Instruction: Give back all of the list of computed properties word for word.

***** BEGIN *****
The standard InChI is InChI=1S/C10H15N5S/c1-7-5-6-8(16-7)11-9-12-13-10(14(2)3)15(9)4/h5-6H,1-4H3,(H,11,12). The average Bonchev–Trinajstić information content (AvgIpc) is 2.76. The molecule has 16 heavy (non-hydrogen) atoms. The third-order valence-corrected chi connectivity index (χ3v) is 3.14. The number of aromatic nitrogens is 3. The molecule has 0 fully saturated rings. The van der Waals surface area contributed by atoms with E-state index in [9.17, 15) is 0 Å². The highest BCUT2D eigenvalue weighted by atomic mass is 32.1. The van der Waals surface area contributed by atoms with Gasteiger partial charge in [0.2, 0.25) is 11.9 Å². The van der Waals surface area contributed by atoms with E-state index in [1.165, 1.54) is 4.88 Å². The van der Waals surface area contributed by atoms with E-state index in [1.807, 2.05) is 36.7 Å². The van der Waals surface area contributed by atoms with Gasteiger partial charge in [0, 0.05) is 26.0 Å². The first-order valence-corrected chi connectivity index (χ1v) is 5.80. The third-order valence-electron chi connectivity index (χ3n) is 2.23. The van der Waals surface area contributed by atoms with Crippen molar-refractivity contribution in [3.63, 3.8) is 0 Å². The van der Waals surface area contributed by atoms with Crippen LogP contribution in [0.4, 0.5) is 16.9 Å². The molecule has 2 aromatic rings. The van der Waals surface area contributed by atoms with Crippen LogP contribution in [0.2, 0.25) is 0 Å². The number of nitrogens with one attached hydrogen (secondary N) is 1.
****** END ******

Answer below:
The standard InChI is InChI=1S/C10H15N5S/c1-7-5-6-8(16-7)11-9-12-13-10(14(2)3)15(9)4/h5-6H,1-4H3,(H,11,12). The average Bonchev–Trinajstić information content (AvgIpc) is 2.76. The molecule has 16 heavy (non-hydrogen) atoms. The third-order valence-corrected chi connectivity index (χ3v) is 3.14. The number of aromatic nitrogens is 3. The molecule has 0 fully saturated rings. The van der Waals surface area contributed by atoms with E-state index in [9.17, 15) is 0 Å². The highest BCUT2D eigenvalue weighted by atomic mass is 32.1. The van der Waals surface area contributed by atoms with Gasteiger partial charge in [0.2, 0.25) is 11.9 Å². The van der Waals surface area contributed by atoms with E-state index in [1.165, 1.54) is 4.88 Å². The van der Waals surface area contributed by atoms with E-state index in [1.807, 2.05) is 36.7 Å². The van der Waals surface area contributed by atoms with Gasteiger partial charge in [0, 0.05) is 26.0 Å². The first-order valence-corrected chi connectivity index (χ1v) is 5.80. The third-order valence-electron chi connectivity index (χ3n) is 2.23. The van der Waals surface area contributed by atoms with Crippen molar-refractivity contribution in [3.63, 3.8) is 0 Å². The van der Waals surface area contributed by atoms with Crippen LogP contribution in [0.4, 0.5) is 16.9 Å². The molecule has 2 aromatic rings. The van der Waals surface area contributed by atoms with Crippen LogP contribution in [0.2, 0.25) is 0 Å². The number of nitrogens with one attached hydrogen (secondary N) is 1.